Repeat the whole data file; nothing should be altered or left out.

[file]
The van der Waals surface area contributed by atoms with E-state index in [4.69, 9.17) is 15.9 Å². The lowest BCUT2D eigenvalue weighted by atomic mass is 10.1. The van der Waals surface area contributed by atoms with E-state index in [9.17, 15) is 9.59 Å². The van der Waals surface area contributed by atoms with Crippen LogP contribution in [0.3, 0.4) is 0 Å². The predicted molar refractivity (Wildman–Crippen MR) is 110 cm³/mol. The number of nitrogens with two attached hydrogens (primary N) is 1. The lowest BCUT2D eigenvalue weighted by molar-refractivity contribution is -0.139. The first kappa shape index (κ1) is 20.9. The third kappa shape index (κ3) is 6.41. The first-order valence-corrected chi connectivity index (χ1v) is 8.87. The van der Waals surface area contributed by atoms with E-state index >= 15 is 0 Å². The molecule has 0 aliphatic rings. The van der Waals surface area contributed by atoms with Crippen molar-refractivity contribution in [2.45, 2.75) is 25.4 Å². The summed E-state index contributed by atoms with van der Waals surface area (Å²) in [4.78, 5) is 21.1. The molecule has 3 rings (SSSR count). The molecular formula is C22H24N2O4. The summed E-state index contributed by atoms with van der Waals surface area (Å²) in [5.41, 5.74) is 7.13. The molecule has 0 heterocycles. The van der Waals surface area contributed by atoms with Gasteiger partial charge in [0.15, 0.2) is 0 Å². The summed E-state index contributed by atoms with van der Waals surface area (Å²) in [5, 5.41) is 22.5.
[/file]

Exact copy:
The van der Waals surface area contributed by atoms with E-state index in [4.69, 9.17) is 15.9 Å². The lowest BCUT2D eigenvalue weighted by atomic mass is 10.1. The van der Waals surface area contributed by atoms with E-state index in [9.17, 15) is 9.59 Å². The van der Waals surface area contributed by atoms with Crippen LogP contribution in [0.3, 0.4) is 0 Å². The predicted molar refractivity (Wildman–Crippen MR) is 110 cm³/mol. The number of nitrogens with two attached hydrogens (primary N) is 1. The lowest BCUT2D eigenvalue weighted by molar-refractivity contribution is -0.139. The first kappa shape index (κ1) is 20.9. The third kappa shape index (κ3) is 6.41. The first-order valence-corrected chi connectivity index (χ1v) is 8.87. The van der Waals surface area contributed by atoms with E-state index >= 15 is 0 Å². The molecule has 0 aliphatic rings. The van der Waals surface area contributed by atoms with Crippen molar-refractivity contribution in [2.45, 2.75) is 25.4 Å². The summed E-state index contributed by atoms with van der Waals surface area (Å²) in [4.78, 5) is 21.1. The molecule has 3 rings (SSSR count). The molecular formula is C22H24N2O4. The summed E-state index contributed by atoms with van der Waals surface area (Å²) in [5.41, 5.74) is 7.13. The molecule has 0 heterocycles. The van der Waals surface area contributed by atoms with Gasteiger partial charge in [0.15, 0.2) is 0 Å². The summed E-state index contributed by atoms with van der Waals surface area (Å²) in [5, 5.41) is 22.5.